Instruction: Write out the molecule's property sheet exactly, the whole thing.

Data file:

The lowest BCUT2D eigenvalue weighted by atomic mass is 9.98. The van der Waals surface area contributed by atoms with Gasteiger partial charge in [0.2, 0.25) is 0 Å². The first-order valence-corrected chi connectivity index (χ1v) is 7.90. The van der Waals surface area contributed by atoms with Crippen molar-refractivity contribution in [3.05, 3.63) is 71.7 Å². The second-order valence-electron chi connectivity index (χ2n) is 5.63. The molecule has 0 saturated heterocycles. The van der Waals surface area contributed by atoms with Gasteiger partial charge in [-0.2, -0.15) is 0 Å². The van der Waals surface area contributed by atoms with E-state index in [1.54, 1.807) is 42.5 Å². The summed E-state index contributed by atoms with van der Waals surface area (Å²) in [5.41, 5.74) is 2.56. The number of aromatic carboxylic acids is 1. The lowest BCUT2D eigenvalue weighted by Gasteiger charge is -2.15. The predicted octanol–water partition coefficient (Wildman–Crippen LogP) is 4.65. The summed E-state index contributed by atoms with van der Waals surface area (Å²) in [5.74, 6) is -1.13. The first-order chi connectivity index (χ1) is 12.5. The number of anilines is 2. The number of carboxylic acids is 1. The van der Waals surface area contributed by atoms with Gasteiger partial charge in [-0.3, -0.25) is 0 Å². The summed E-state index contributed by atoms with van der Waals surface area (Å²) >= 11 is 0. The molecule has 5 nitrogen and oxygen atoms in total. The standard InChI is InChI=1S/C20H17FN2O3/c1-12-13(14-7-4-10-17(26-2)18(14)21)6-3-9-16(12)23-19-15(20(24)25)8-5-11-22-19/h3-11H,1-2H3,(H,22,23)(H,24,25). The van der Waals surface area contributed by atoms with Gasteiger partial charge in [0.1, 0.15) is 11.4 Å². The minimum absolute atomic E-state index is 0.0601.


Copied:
The lowest BCUT2D eigenvalue weighted by atomic mass is 9.98. The van der Waals surface area contributed by atoms with Gasteiger partial charge in [0.2, 0.25) is 0 Å². The first-order valence-corrected chi connectivity index (χ1v) is 7.90. The van der Waals surface area contributed by atoms with Crippen molar-refractivity contribution in [3.05, 3.63) is 71.7 Å². The second-order valence-electron chi connectivity index (χ2n) is 5.63. The molecule has 0 saturated heterocycles. The van der Waals surface area contributed by atoms with Gasteiger partial charge in [-0.2, -0.15) is 0 Å². The van der Waals surface area contributed by atoms with E-state index in [1.54, 1.807) is 42.5 Å². The summed E-state index contributed by atoms with van der Waals surface area (Å²) in [5.41, 5.74) is 2.56. The number of aromatic carboxylic acids is 1. The lowest BCUT2D eigenvalue weighted by Gasteiger charge is -2.15. The predicted octanol–water partition coefficient (Wildman–Crippen LogP) is 4.65. The summed E-state index contributed by atoms with van der Waals surface area (Å²) in [5.74, 6) is -1.13. The first-order chi connectivity index (χ1) is 12.5. The number of anilines is 2. The number of carboxylic acids is 1. The van der Waals surface area contributed by atoms with Gasteiger partial charge in [-0.3, -0.25) is 0 Å². The summed E-state index contributed by atoms with van der Waals surface area (Å²) >= 11 is 0. The molecule has 5 nitrogen and oxygen atoms in total. The standard InChI is InChI=1S/C20H17FN2O3/c1-12-13(14-7-4-10-17(26-2)18(14)21)6-3-9-16(12)23-19-15(20(24)25)8-5-11-22-19/h3-11H,1-2H3,(H,22,23)(H,24,25). The van der Waals surface area contributed by atoms with Gasteiger partial charge in [0.1, 0.15) is 11.4 Å². The minimum absolute atomic E-state index is 0.0601.